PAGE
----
Friday, January 11, 2019

Jason Matthews Red Sparrow

I read and liked Jason Matthews' Red Sparrow, the first novel in a trilogy (and also a movie). It is a spy novel about Russia and the U.S., with all the intrigue, double-crossing, and violence you associate with the genre. A Russian woman, Dominika  Egorova, is trained as a sparrow, or a sex spy, and her experiences lead to her being recruited by the CIA, specifically the agent Nate Nash (and then you get a romance there). She can actually see colors around people that indicate their mood, which is an intriguing addition to the narrative. There are American being paid by the Russians to spy as well.

The story moved along well, with plenty of twists and good descriptions of all the places they were. The odd thing about the novel is that there is mention of food in every chapter, then at the end is a short recipe for one of the dishes they ate. It was distracting to begin with, but then I got used to it and liked seeing what these dishes (many of them unfamiliar to me) were like. As you might expect from a spy novel written by a former CIA agent, the U.S. (and its spies) are all good and all the Russians (except those that spy for us) are bad. Indeed, one downside to the book is that the Russians come out much less nuanced.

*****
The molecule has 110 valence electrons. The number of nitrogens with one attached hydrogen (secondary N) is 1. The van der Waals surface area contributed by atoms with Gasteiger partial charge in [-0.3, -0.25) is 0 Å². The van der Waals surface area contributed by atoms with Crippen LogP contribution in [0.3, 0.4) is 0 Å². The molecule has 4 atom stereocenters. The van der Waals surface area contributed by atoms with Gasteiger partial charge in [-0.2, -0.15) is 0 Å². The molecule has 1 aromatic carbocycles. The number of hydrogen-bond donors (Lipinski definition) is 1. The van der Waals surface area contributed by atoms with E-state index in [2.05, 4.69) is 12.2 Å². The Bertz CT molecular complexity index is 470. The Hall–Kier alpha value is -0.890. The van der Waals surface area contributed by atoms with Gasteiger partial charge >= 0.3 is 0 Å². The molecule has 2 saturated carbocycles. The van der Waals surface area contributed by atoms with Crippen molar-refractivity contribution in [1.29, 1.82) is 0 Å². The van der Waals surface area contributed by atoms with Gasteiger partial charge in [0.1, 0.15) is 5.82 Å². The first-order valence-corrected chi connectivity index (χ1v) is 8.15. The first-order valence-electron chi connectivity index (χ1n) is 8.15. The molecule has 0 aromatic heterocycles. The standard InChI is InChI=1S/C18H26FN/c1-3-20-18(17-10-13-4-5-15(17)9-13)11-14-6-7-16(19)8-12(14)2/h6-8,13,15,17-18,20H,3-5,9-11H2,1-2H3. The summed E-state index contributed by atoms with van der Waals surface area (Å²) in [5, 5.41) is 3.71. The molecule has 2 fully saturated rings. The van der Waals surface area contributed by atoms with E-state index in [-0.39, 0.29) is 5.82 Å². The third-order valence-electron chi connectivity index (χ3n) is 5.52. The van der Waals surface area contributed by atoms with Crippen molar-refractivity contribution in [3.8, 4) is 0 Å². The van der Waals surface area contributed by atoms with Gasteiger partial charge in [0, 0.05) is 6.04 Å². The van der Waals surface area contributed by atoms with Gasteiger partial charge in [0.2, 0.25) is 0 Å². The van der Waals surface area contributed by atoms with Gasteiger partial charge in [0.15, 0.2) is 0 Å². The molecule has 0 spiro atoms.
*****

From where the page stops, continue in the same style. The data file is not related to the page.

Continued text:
The CIA itself gave it a favorable review, with this tidbit:

The amount of tradecraft, particularly surveillance and countersurveillance, will make the in-house reader wonder how he got all this past the Publications Review Board.
 I enjoyed it enough that I plan to read the sequel.


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